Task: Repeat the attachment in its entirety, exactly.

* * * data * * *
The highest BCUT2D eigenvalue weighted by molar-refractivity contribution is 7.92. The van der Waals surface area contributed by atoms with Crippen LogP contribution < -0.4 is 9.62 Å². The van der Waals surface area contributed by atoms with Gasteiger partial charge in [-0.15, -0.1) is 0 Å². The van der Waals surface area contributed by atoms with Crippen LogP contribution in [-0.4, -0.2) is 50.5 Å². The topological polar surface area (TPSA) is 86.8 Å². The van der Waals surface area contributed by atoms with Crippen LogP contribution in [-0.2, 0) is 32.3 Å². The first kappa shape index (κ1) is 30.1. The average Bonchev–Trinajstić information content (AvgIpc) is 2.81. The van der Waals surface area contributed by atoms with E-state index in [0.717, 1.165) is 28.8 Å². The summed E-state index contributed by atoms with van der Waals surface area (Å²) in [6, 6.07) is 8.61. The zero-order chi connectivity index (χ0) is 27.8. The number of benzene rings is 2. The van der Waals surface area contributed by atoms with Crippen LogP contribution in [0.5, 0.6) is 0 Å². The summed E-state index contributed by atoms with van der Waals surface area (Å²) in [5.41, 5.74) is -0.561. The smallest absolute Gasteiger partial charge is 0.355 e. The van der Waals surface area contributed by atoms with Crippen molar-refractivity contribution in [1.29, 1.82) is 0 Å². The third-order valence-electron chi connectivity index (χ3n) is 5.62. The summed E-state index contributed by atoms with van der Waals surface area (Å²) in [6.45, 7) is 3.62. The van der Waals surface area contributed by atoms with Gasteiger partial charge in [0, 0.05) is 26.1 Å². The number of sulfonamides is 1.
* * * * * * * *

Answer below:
The highest BCUT2D eigenvalue weighted by molar-refractivity contribution is 7.92. The van der Waals surface area contributed by atoms with Crippen LogP contribution < -0.4 is 9.62 Å². The van der Waals surface area contributed by atoms with Gasteiger partial charge in [-0.15, -0.1) is 0 Å². The van der Waals surface area contributed by atoms with Crippen LogP contribution in [-0.4, -0.2) is 50.5 Å². The topological polar surface area (TPSA) is 86.8 Å². The van der Waals surface area contributed by atoms with Crippen LogP contribution in [-0.2, 0) is 32.3 Å². The first kappa shape index (κ1) is 30.1. The average Bonchev–Trinajstić information content (AvgIpc) is 2.81. The van der Waals surface area contributed by atoms with E-state index in [0.717, 1.165) is 28.8 Å². The summed E-state index contributed by atoms with van der Waals surface area (Å²) in [6, 6.07) is 8.61. The zero-order chi connectivity index (χ0) is 27.8. The number of benzene rings is 2. The van der Waals surface area contributed by atoms with Crippen LogP contribution in [0.5, 0.6) is 0 Å². The summed E-state index contributed by atoms with van der Waals surface area (Å²) in [5.41, 5.74) is -0.561. The smallest absolute Gasteiger partial charge is 0.355 e. The van der Waals surface area contributed by atoms with Crippen molar-refractivity contribution in [1.29, 1.82) is 0 Å². The third-order valence-electron chi connectivity index (χ3n) is 5.62. The summed E-state index contributed by atoms with van der Waals surface area (Å²) in [6.45, 7) is 3.62. The van der Waals surface area contributed by atoms with Gasteiger partial charge in [0, 0.05) is 26.1 Å². The number of sulfonamides is 1.